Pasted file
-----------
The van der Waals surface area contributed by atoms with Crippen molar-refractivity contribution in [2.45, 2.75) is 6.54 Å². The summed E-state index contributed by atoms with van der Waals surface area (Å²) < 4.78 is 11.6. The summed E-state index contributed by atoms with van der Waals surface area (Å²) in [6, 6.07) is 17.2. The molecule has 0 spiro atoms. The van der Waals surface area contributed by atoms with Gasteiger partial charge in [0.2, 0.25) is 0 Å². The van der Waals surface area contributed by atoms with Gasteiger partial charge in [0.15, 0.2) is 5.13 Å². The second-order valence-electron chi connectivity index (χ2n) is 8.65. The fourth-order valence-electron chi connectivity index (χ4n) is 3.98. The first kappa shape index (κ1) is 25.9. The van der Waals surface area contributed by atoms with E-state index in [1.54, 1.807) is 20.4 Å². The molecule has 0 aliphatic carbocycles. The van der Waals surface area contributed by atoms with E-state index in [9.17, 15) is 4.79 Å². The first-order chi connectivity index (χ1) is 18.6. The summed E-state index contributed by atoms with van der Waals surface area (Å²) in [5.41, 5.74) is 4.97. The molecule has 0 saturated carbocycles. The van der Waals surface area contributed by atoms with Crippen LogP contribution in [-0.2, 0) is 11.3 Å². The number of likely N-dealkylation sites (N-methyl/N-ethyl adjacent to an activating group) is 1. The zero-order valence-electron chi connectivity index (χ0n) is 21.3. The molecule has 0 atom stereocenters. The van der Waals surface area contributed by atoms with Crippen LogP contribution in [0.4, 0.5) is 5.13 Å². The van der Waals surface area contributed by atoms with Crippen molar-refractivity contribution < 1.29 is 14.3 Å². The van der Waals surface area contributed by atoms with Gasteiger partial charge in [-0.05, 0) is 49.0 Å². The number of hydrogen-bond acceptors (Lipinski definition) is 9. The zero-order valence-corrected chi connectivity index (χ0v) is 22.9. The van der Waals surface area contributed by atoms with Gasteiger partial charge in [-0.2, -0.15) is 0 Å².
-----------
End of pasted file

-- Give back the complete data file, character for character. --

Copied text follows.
The van der Waals surface area contributed by atoms with Crippen molar-refractivity contribution in [2.45, 2.75) is 6.54 Å². The summed E-state index contributed by atoms with van der Waals surface area (Å²) < 4.78 is 11.6. The summed E-state index contributed by atoms with van der Waals surface area (Å²) in [6, 6.07) is 17.2. The molecule has 0 spiro atoms. The van der Waals surface area contributed by atoms with Gasteiger partial charge in [0.2, 0.25) is 0 Å². The van der Waals surface area contributed by atoms with Gasteiger partial charge in [0.15, 0.2) is 5.13 Å². The second-order valence-electron chi connectivity index (χ2n) is 8.65. The fourth-order valence-electron chi connectivity index (χ4n) is 3.98. The first kappa shape index (κ1) is 25.9. The van der Waals surface area contributed by atoms with E-state index in [1.54, 1.807) is 20.4 Å². The molecule has 0 aliphatic carbocycles. The van der Waals surface area contributed by atoms with E-state index in [9.17, 15) is 4.79 Å². The first-order chi connectivity index (χ1) is 18.6. The summed E-state index contributed by atoms with van der Waals surface area (Å²) in [5.41, 5.74) is 4.97. The molecule has 0 saturated carbocycles. The van der Waals surface area contributed by atoms with Crippen LogP contribution in [-0.2, 0) is 11.3 Å². The number of likely N-dealkylation sites (N-methyl/N-ethyl adjacent to an activating group) is 1. The zero-order valence-electron chi connectivity index (χ0n) is 21.3. The molecule has 0 atom stereocenters. The van der Waals surface area contributed by atoms with Crippen LogP contribution in [0.4, 0.5) is 5.13 Å². The van der Waals surface area contributed by atoms with Crippen molar-refractivity contribution < 1.29 is 14.3 Å². The van der Waals surface area contributed by atoms with Gasteiger partial charge in [-0.05, 0) is 49.0 Å². The number of hydrogen-bond acceptors (Lipinski definition) is 9. The zero-order valence-corrected chi connectivity index (χ0v) is 22.9. The van der Waals surface area contributed by atoms with Gasteiger partial charge in [-0.2, -0.15) is 0 Å².